Is India a Small-Cap Market?

Cartoonist: McMillan, Brad -; Sunday, 14 May 2017
Cartoonist: McMillan, Brad –; Sunday, 14 May 2017

In the current bull run, Small-Cap stocks have outperformed their Large-Cap counterparts. This feature is also known as the Small-Cap effect or the size effect. In this post, I have tried to (a) quantify the Small-Cap Premium in the Indian Stock Market and (b) find a way to ‘capture’ this Premium?

Small-Cap v/s Large-Cap Historical Returns

The image below shows the historical returns of the Small-Cap and the Large-Cap universe from 01 January 2008 till date:

Small-Cap v/s Large-Cap

I have relied on the classification used by the National Stock Exchange of India (NSE) for the definition of the words Small-Cap and Large-Cap. Hence, for comparison purposes, the Nifty 50 is used to represent the Large-Cap stocks, and the Nifty MidSmallcap 400 Index is used to represent Small-Cap stocks. From the image above, It is easy to draw the following conclusions:

  • The yearly returns shown alongside the picture seem to suggest that the Mid and Small-Cap universe haven’t been runaway winners on a consistent basis.
  • When markets turned bearish, investors were better off owning Large-Caps. In the current year, the Nifty MidSmallcap 400 Index is beating the Nifty 50 by a substantial margin.
  • Over the entire period, an investor in the Nifty MidSmallcap 400 would have compounded his money at roughly 11 percent per annum. The comparable return for the Nifty 50 is 7.40 percent.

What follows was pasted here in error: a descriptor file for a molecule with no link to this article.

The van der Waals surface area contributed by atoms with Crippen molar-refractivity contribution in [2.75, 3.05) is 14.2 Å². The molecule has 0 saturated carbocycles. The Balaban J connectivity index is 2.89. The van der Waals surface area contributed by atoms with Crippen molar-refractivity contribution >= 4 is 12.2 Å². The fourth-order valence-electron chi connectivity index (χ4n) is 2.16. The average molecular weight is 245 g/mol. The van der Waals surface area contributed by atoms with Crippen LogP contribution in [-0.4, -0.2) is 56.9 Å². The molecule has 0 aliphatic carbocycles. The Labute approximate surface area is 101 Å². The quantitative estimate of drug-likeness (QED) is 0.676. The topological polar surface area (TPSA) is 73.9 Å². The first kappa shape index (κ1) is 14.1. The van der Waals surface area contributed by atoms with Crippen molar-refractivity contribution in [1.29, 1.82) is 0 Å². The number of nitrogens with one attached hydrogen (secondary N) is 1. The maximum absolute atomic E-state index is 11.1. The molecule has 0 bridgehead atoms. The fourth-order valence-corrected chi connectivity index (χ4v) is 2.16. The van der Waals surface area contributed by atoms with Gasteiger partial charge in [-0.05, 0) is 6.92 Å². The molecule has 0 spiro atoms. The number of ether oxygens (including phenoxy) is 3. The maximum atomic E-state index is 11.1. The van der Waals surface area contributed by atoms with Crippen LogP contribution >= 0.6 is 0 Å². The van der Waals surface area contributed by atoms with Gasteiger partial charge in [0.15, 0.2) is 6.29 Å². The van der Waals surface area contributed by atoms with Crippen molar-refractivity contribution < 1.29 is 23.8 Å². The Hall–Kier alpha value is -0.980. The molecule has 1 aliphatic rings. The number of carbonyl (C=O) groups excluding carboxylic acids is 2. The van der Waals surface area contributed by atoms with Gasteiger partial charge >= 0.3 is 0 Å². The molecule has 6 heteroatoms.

Nifty Small-Cap 50 Index

Among the broad market indices disseminated by the National Stock Exchange of India (NSE), the Nifty Small-Cap 50 Index is a subset of the Nifty MidSmallcap 400 index. The Nifty Small-Cap 50 Index is the best performing broad market index (since 08th November 2016), and it consists of just fifty stocks. Hence, for comparison purposes, I decided to use the Nifty Small-Cap 50 Index. Effectively, I am comparing (using market capitalization), the largest and the smallest stocks listed on the National Stock Exchange of India (NSE).  Both the indices used for the comparison consist of fifty stocks each. What I have done is as follows:

  • I calculated the stock-wise returns for the components of both the indices for the period from 8 November 2016 (the date of the demonetization announcement), till date. The top five and bottom five stocks are shown in the table below:
Best & Worst
  • What I did next was to tabulate the 52-week highs and lows of the component stocks. In this way, I could calculate the spread between the 52 week high and 52 week low. To illustrate, in the case of IBREALEST, the 52 weeks high is Rs. 174.20 and the 52 week low is Rs. 57. The spread is calculated as 174.20 – 57 which equals Rs. 117.20. In percentage terms, the spread is 205.61 percent. Once I had calculated this for all the stocks, it was easy to summarize the results in a tabular form, as shown below:
Performance Summary
  • In the image, the average returns and median returns from the components of both these indices is shown. The median spread percentage is shown as 91.66 percent in the case of the Small-Cap stocks and 39.32 percent in the case of the Large-Caps. The difference is substantial.
  • I should hasten to add that the individual spreads look accentuated because the market has moved substantially higher in the last couple of months. The difference in the spread between the Small-Caps and the Large-Caps is what surprised me the most. If one were to regard the spread as an opportunity, the question that arose in my mind is: Is there a way in which this spread can be ‘captured’?

I found a research paper titled Size Matters, if you control your Junk. It is penned by Cliff Asness (& Others) of AQR Capital Management. In a nutshell what the researcher’s highlight is as follows:

  • Size as a factor for investing decisions is as important as value or momentum.
  • The quantum of the Small-Cap Premium and how to capture it is stated as the QMJ factor. The QMJ factor is defined as Quality-Minus-Junk. Quality stocks, strongly and significantly outperform junk stocks.